The omelette was terrible. All the filling slid to the ends and was completely tasteless. I felt like it was like smashing a piñata and having to dig through all the crap candy to find the one piece of (tasteless) cheddar cheese. Almost inedible. But I ate it. Why? Well, I obviously moved to Italy because I wanted to torture myself so what’s a little burnt egg going to do to any remaining dignity I have left? And what the hell was up with this salad and side of hamburger lettuce??? What am I supposed to do with that?

They were busy with other pseudo Americans desiring similar pseudo experiences, I get that. It is not easy to run a business in Italy. But c’mon- you guys really really need to step it up when you’re in a city practically colonized by Americans. It took a lot of akward glances and hand waves to ask for the bill and even longer to get it. I was tempted to leave a penny as a tip for this whole s**** show. So ridiculous. I will probably never return.

Yours in irony, honesty and sassy sarcasm,

Curious Appetite

p.s. I’m going home for a visit. I may or may not be posting for a while:) Too busy with oysters, bubbly and REAL brunches to bother glueing myself to a computer. Kissesxoxoxo

Finding ethnic food in Florence- Valle dei Cedri

The availability of ethnic food in even the most international cities like Florence can prove to be a challenge.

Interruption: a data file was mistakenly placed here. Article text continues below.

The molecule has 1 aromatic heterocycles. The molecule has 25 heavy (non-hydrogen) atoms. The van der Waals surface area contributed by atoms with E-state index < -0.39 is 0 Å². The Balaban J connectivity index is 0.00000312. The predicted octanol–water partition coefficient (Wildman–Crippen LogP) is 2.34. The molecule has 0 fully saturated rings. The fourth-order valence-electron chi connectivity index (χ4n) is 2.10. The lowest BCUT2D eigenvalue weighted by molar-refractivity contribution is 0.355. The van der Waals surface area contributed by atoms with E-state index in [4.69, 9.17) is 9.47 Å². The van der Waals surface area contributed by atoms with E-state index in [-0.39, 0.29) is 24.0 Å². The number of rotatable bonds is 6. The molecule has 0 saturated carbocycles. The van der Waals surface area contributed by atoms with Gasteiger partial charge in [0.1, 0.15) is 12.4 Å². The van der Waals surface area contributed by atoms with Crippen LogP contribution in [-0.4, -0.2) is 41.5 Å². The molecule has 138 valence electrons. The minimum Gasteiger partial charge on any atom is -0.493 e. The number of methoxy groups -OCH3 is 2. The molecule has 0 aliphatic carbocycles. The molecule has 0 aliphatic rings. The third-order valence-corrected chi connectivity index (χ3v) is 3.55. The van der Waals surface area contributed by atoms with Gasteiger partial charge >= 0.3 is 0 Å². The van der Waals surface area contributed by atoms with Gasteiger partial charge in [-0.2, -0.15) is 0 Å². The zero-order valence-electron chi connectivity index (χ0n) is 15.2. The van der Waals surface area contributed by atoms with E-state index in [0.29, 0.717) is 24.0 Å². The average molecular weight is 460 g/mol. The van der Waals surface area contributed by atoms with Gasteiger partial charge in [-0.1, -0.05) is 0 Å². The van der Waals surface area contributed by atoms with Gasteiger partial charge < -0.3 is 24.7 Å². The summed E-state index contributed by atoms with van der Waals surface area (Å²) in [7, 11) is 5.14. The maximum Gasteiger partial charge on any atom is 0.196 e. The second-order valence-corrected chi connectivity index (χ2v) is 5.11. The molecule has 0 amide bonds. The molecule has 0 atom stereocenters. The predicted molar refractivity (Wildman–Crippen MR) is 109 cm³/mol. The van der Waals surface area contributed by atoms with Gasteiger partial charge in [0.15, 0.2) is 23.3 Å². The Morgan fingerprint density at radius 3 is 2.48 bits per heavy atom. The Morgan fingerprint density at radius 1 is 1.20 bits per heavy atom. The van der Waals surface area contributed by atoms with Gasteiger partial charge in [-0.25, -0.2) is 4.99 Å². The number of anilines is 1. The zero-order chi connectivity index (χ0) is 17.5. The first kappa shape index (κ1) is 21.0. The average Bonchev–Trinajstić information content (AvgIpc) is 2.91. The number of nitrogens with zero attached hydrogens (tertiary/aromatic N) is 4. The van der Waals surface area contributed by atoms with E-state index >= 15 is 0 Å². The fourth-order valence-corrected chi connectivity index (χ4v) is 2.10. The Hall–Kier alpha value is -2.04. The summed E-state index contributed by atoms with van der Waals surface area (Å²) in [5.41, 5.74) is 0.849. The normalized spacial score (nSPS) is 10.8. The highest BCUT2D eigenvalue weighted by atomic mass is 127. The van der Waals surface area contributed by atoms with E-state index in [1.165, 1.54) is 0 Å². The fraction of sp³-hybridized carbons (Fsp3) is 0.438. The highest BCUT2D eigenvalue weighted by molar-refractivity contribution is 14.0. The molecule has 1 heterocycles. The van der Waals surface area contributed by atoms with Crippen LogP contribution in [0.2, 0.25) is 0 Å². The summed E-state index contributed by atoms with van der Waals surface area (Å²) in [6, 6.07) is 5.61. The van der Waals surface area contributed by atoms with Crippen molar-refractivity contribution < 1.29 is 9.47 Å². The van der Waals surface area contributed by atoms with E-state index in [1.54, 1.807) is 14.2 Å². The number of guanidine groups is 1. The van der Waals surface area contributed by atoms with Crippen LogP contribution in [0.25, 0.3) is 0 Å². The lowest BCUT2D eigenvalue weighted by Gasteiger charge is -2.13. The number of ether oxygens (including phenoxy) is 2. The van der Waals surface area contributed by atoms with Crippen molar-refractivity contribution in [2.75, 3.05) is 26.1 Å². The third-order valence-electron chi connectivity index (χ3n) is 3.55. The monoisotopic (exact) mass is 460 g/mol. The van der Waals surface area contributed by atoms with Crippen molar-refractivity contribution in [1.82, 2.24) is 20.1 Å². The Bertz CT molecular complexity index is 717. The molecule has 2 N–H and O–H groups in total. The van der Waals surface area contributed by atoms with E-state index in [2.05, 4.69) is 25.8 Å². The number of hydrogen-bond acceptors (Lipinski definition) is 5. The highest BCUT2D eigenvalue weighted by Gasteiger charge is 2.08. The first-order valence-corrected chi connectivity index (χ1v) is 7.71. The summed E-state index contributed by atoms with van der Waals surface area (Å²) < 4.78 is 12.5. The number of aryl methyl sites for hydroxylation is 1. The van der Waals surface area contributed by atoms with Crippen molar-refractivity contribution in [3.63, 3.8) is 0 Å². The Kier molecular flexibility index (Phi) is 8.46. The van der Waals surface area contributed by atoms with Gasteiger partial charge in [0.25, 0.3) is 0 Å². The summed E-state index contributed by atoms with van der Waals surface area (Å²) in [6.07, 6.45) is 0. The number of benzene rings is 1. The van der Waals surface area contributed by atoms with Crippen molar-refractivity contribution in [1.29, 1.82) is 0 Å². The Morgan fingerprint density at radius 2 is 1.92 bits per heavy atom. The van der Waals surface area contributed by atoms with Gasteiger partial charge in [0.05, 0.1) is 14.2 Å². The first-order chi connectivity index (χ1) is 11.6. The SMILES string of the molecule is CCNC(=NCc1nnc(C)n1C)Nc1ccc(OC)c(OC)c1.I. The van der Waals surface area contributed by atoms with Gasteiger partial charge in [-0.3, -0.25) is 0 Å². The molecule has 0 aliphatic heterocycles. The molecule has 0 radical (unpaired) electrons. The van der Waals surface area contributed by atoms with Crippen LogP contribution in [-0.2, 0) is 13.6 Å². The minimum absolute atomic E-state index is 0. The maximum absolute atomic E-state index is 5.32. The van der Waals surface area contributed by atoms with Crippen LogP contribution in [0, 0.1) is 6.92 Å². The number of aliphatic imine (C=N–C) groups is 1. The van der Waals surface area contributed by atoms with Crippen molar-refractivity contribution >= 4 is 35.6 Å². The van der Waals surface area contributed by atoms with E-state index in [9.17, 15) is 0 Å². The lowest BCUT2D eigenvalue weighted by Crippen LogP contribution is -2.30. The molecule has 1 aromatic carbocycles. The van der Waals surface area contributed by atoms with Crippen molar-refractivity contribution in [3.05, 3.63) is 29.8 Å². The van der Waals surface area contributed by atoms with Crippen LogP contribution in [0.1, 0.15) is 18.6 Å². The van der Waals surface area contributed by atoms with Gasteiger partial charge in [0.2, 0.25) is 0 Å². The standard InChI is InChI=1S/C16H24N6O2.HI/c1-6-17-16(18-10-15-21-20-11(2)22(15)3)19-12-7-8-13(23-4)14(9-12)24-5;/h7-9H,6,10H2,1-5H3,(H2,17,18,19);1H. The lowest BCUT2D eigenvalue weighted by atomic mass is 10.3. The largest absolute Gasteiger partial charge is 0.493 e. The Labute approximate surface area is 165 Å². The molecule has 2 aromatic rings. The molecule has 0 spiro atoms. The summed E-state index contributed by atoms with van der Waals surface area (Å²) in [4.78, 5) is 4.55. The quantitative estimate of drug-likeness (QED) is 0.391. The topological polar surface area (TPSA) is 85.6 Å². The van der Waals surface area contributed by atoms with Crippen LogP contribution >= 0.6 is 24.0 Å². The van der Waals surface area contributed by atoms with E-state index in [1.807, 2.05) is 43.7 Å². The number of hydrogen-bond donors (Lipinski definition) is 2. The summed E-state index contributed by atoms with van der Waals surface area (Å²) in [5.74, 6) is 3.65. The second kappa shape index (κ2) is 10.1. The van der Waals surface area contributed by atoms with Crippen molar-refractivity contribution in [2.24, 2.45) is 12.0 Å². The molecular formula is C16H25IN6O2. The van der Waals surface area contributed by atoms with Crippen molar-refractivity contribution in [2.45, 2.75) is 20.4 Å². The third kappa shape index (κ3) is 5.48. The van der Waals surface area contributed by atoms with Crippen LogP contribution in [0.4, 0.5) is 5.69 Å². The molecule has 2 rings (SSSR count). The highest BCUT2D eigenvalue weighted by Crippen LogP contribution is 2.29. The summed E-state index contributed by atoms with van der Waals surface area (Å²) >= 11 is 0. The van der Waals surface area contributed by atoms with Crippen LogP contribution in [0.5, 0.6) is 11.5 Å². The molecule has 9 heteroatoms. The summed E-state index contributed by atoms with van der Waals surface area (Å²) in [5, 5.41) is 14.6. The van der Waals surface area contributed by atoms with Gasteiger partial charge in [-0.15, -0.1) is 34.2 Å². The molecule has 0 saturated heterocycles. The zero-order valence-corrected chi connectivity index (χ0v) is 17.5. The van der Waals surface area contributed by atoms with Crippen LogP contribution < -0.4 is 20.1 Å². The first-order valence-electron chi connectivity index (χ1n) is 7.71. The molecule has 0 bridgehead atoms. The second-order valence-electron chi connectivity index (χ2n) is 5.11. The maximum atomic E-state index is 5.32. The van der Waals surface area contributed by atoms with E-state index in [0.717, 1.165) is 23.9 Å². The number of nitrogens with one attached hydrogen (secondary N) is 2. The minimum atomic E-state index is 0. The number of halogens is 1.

Don’t give me that “oh there’s everything in Florence” bit…there is ONE of everything! ONE good Indian restaurant ONE decent Japanese noodle joint..ONE!!!! And, where is the good Mexican food?! With all of the Americans in Florence, Tijuana is as much of a disgrace to Mexican food as Tijuana is to Mexico.

The fact is, the restaurant scene in Florence is very Italian (Tuscan, moreover) centric. Salami boards…the trusty pecorino cheeses, crostini, rustic vegetable and bean soups, roast meats and potatoes, fancy tagliatelle pastas…wild game stews…As amazing as all this is, it starts to become routine after having it every single day. What’s the menu  usually like, you ask? Starter of cold cuts, fried bread, cheese…maybe some “edgy” veggie starter like fried eggplant polpette then a pasta and if you’re lucky, a braised or grilled meat. but it’s basically all Italian and all pretty predictable. 

Not to mention, most of the stuff you can get at the markets and re-create quite simply (i.e. charcuterie boards, pasta and crostini- no effort). Okay, I get it- it is the best food in the world bla bla bla…but Italian food is a result of several other cultures and sometimes it’s nice to pay gastronomic homage to someone else once in a while.

To prove the local apprehension towards anything not Tuscan, I asked a group of Pratesi for eating advice- they must be able to find great Chinese food since Prato has a giant Chinese population and they were like  “noooo noi non mangeremmo mai cinese!!!”